# Math - probability

In your own words, describe two main differences between classical and empirical probabilities.
Gather coins you find around your home or in your pocket or purse. You will need an even number of coins (any denomination) between 16 and 30. You do not need more than that. Put all of the coins in a small bag or container big enough to allow the coins to be shaken around. Shake the bag well and empty the coins onto a table. Tally up how many heads and tails are showing. Do ten repetitions of this experiment, and record your findings every time.
State how many coins you have and present your data in a table or chart.
Consider just your first count of the tossed coins. What is the observed probability of tossing a head? Of tossing a tail? Show the formula you used and reduce the answer to lowest terms.
Did any of your ten repetitions come out to have exactly the same number of heads and tails? How many times did this happen?
How come the answers to the step above are not exactly ½ and ½?
What kind of probability are you using in this “bag of coins” experiment?
Compute the average number of heads from the ten trials (add up the number of heads and divide it by 10).
Change this to the average probability of tossing heads by putting the average number of heads in a fraction over the number of coins you used in your tosses.
Did anything surprising or unexpected happen in your results for this experiment?
Write the sample space for the outcomes of tossing three coins using H for heads and T for tails.
What is the probability for each of the outcomes?
Which kind of probability are we using here?
How come we do not need to have three actual coins to compute the probabilities for these outcomes?

### Comments for Math - probability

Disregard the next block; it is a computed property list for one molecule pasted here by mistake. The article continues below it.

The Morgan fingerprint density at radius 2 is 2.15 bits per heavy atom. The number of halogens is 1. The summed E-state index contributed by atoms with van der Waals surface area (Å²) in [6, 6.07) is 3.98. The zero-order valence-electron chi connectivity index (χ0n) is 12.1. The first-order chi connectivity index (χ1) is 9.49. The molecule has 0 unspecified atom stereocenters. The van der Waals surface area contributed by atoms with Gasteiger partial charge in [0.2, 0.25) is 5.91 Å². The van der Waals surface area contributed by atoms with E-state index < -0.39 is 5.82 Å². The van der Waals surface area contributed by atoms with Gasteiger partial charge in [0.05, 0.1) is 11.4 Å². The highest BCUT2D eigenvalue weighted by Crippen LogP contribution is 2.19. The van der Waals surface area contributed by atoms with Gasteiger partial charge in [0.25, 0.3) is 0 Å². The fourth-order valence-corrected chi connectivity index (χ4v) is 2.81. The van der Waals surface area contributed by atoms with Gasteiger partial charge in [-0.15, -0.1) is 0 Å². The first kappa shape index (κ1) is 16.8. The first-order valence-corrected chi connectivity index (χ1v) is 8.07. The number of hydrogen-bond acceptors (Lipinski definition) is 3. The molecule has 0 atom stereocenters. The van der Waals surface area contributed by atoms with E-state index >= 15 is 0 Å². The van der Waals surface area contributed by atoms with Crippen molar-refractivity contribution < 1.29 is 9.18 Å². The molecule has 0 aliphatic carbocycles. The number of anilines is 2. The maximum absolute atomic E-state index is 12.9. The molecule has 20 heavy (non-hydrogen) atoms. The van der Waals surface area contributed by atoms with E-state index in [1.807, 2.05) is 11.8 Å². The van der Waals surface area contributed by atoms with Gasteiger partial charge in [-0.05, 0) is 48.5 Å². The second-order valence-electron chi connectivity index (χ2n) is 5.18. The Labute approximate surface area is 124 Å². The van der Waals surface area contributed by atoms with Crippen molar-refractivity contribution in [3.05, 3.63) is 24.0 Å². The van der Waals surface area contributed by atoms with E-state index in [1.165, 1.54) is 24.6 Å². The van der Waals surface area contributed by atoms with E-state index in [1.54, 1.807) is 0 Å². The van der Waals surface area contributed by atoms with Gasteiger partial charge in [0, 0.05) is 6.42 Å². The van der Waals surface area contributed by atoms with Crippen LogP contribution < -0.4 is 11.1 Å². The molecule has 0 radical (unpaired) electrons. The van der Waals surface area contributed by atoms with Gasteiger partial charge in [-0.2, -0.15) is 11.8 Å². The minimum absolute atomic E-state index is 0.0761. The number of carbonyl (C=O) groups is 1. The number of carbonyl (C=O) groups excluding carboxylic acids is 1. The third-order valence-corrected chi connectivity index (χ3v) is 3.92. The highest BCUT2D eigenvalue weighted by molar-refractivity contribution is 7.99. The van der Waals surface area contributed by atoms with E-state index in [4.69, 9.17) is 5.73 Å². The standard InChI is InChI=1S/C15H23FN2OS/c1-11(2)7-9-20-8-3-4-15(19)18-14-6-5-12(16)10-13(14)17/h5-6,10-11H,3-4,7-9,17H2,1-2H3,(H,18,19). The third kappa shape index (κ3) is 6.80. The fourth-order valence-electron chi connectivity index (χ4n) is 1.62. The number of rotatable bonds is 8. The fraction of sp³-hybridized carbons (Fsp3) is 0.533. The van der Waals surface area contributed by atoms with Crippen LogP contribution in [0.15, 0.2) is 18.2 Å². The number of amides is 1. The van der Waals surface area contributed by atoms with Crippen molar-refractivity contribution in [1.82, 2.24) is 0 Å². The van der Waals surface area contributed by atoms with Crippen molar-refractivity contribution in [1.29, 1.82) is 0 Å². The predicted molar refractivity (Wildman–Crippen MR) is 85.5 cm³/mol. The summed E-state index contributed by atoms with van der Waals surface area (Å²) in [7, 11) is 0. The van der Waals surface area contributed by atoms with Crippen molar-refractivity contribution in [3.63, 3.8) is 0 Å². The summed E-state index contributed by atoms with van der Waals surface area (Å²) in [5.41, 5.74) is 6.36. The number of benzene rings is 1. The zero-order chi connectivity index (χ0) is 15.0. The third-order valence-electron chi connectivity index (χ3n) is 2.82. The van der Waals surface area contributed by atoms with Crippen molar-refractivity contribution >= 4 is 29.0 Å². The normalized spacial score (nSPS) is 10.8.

Apr 13, 2011 Math – Coin Toss Probability by: Staff ------------------------------------------------------ Part II P(E) = (number of times an specific event is observed) ÷ (total number of events observed) Number of times an specific event is observed = number of heads observed, or number of tails observed Total number of events observed = the total of heads and tails observed (this would also be equal to the total number of coins times the number of trials: 20 coins*10 trials = 200.) First Count of the tossed coins: Observed probability of tossing a head? P(E) = 10 heads/20 coins = ½ Observed probability of tossing a tail? P(E) = 10 tails/20 coins = ½ Exactly the same number of heads and tails occurred in 4 trials (out of a total of 10 trials) How come the answers to the step above are not exactly ½ and ½? The two outcomes of a typical coin flip are not equally likely because of a bias. The fact that the coins were put in a container (or bag) and mixed up by shaking the container probably did remove the human bias. However, the coins are inherently biased because the weight is not evenly distributed within the coin. The coins probably end up with the heavier side down more often than not. Apparently, this means that heads-up appears more frequently. Stanford University conducted a study of coin flips. You can download the results here: http://www-stat.stanford.edu/~susan/papers/headswithJ.pdf What kind of probability are you using in this “bag of coins” experiment? Empirical probability. Compute the average number of heads from the ten trials (add up the number of heads and divide it by 10). Average Number of Heads = (10 + 11 + 10 + 13 + 12 + 11 + 8 + 12 + 10 + 10)heads/10 = 107/10 = 10.7 Average probability of tossing heads Average probability of tossing heads = 10.7/20 = 0.535 = 53.5% Did anything surprising or unexpected happen in your results for this experiment? Yes. A natural bias in the results was obvious. Write the sample space for the outcomes of tossing three coins using H for heads and T for tails. There are 8 possible outcomes: H,H,H H,H,T H,T,H H,T,T T,H,H T,H,T T,T,H T,T,T What is the probability for each of the outcomes? probability for each of the outcomes = 1/8 Which kind of probability are we using here? Classical probability (theoretical computation). How come we do not need to have three actual coins to compute the probabilities for these outcomes? We do not need to have three actual coins because we assume the probability of each possible outcome is the same. Thanks for writing. Staff www.solving-math-problems.com